IMAGE RIGHT: 5 Ways Pictures Can Work for Organisations on the Social Web

We are all publishers now, we know that, as the internet gives organisations the ability to have a voice in the media landscape. But how to use it?

A good picture is worth 1,000 words and in the medium of short status updates a powerful picture is content that will be shared.

I’ve been an advocate for years of ‘sharing the sweets’ and for comms teams to give social media access up to those on the frontline. Why? Because what you are doing should be shared especially if only a few people are seeing it.

With a smartphone in your pocket this ability has never been easier, so what are you waiting for?

Here are five ways

BIG EVENT SPECTACLE: North Yorkshire Police at the Tour de France

When Le Tour came to Yorkshire people scoffed. But this image brilliantly sums up why those at the frontline are exactly those who should be getting access. A brilliant photograph. A wonderful piece of content shared widely around the web with a quick message on what the police were doing. Pic: https://twitter.com/NYorksPolice/status/485420729631260672/photo/1

Twitter  NYorksPolice Unbelievable scenes #Buttertubs ... - Google Chrome 05072014 213859

TO FLAG UP POLICY ON THE GROUND: Caution: Bison on the Road

Flagging up a link to the YouTube channel with this arresting picture of bison being restored to Yosemite National Park this image makes you smile and invites you to marvel at the work of the US Department of the Interior. How can you stage this? With difficulty. How can you capture it as it happens? With a smartphone close to hand. People don’t care about the piece of paper the policy was written on but they do care about the effect the policy has. So, show it to them.

https://twitter.com/Interior/status/484719451703894016/photo/1

Twitter  Interior Restoring the bison, @YosemiteNPS ... - Google Chrome 05072014 213828

 

IN A CRISIS: West Midlands Police

In summer 2011, riots were spreading across the UK. Rumours were being circulated over the web and in particular Twitter. Some forces and politicians called for the web to be banned while others correctly knew that the right way was to engage. This tweet scotched a rumour that Walsall Police station was on fire. The rumour was scotched in minutes by an officer taking a picture and posting it to his force-approved Twitter stream. The image was shared to harness the power of positive networks. http://twitpic.com/63jj73

Walsall Police Station at 1911 today, not on fire. Look how ... on Twitpic - Google Chrome 05072014 215019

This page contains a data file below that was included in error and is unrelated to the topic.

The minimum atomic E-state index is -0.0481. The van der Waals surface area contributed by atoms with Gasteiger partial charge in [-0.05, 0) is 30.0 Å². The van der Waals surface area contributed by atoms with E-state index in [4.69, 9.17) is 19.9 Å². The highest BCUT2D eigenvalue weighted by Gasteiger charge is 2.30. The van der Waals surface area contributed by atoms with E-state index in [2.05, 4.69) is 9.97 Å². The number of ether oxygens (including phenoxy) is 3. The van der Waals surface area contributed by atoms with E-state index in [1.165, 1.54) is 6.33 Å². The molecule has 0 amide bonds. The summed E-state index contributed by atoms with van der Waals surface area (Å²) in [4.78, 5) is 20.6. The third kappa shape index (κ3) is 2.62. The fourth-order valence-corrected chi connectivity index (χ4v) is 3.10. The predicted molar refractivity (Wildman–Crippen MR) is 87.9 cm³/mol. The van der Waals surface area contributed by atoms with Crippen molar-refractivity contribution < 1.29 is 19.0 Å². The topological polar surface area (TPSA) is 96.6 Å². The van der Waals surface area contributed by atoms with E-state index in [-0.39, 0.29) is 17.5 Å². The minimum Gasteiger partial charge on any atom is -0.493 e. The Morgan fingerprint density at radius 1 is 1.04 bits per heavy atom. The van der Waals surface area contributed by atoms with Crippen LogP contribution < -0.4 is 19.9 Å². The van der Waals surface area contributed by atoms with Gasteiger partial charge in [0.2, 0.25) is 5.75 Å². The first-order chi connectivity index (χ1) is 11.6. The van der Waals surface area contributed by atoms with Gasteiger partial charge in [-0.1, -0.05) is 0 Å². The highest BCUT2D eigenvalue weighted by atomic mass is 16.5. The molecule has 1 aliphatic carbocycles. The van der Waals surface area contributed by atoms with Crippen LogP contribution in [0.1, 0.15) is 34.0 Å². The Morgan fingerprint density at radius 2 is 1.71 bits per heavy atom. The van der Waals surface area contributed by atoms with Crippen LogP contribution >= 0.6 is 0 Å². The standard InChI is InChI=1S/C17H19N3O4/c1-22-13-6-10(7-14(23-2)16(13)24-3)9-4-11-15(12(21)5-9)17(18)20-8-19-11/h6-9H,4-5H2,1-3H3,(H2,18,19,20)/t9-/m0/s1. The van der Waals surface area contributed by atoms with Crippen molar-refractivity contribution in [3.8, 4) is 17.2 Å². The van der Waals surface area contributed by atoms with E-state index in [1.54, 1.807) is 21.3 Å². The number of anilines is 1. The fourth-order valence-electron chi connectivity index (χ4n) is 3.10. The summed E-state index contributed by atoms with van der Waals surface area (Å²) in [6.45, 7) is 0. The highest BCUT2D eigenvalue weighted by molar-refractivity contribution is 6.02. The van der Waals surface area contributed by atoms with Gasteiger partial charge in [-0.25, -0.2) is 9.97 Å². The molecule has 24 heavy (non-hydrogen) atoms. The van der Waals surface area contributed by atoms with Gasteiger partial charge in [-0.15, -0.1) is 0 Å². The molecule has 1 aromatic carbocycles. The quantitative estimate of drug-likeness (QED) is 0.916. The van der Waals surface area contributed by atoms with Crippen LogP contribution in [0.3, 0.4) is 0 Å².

Walsall Police Station at 1911 today, not on fire. Look how ... on Twitpic - Google Chrome 05072014 215234

POP CULTURE: Star Wars and gritting and Linconshire County Council

All too often organisations can appear aloof and remote. A photo-shopped image of a Star Wars At-At was a good way to get a message across that the roads were icy to motorists.
Twitter  LincolnshireCC Our cameras show Lincs drivers ... - Google Chrome 05072014 221130

HUMOUR: English Heritage

The sight of a Roman, a Knight, a First World War soldier and a Red Coat on the underground arrests the viewer and makes them smile.
Twitter  EnglishHeritage Delays of up to 2,000 years ... - Google Chrome 05072014 221540

 

So, what are you waiting for?


2 Comments on “IMAGE RIGHT: 5 Ways Pictures Can Work for Organisations on the Social Web”

  1. simon gray says:

    These are some really good examples of how good pictures can enliven an article, or indeed tell 1,000 words.

    The flip side is that when a picture tells 1,000 words, are they the words you want to tell? There’s a certain north-western council website which has gone completely overboard on picture-usage – every page comes complete with a huge stock image at the top, pushing the text content down to just showing a couple of lines on a standard laptop screen. Some of the picture choices are just your cliched stock images of a cheque book and pen, a telephone, or paper cutout people holding hands, but some of them are actually completely inappropriate – pictures of homeless people sleeping in doorways to illustrate the pages about housing. At the last look, the home page was dominated by a rather striking photo of a graveyard.

    I’d say do indeed look to improve an article with a well-chosen image – but don’t just slap the first thing you find on there, put as much thought into the choice of picture as into the text of the article. I’d say no picture at all is better than a badly chosen, bland, inappropriate, or cliched picture.


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